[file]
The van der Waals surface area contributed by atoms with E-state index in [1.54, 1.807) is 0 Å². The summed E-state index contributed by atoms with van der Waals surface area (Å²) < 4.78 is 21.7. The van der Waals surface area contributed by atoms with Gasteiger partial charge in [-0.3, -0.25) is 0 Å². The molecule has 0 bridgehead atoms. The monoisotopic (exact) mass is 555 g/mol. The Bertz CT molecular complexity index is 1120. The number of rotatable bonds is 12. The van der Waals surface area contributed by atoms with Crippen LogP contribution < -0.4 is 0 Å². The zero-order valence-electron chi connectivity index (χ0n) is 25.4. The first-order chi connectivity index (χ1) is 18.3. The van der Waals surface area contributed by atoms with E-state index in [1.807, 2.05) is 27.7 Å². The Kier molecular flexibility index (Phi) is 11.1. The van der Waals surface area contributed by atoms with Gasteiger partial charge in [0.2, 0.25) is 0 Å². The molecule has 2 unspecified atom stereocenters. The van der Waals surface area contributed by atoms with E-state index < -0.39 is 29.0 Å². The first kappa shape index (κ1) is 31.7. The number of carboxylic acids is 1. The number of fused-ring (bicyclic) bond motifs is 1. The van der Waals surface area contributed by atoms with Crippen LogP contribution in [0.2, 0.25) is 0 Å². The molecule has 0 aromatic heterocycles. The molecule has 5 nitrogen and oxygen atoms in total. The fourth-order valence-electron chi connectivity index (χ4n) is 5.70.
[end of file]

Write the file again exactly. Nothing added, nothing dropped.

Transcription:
The van der Waals surface area contributed by atoms with E-state index in [1.54, 1.807) is 0 Å². The summed E-state index contributed by atoms with van der Waals surface area (Å²) < 4.78 is 21.7. The van der Waals surface area contributed by atoms with Gasteiger partial charge in [-0.3, -0.25) is 0 Å². The molecule has 0 bridgehead atoms. The monoisotopic (exact) mass is 555 g/mol. The Bertz CT molecular complexity index is 1120. The number of rotatable bonds is 12. The van der Waals surface area contributed by atoms with Crippen LogP contribution < -0.4 is 0 Å². The zero-order valence-electron chi connectivity index (χ0n) is 25.4. The first-order chi connectivity index (χ1) is 18.3. The van der Waals surface area contributed by atoms with E-state index in [1.807, 2.05) is 27.7 Å². The Kier molecular flexibility index (Phi) is 11.1. The van der Waals surface area contributed by atoms with Gasteiger partial charge in [0.2, 0.25) is 0 Å². The molecule has 2 unspecified atom stereocenters. The van der Waals surface area contributed by atoms with E-state index < -0.39 is 29.0 Å². The first kappa shape index (κ1) is 31.7. The number of carboxylic acids is 1. The number of fused-ring (bicyclic) bond motifs is 1. The van der Waals surface area contributed by atoms with Crippen LogP contribution in [0.2, 0.25) is 0 Å². The molecule has 0 aromatic heterocycles. The molecule has 5 nitrogen and oxygen atoms in total. The fourth-order valence-electron chi connectivity index (χ4n) is 5.70.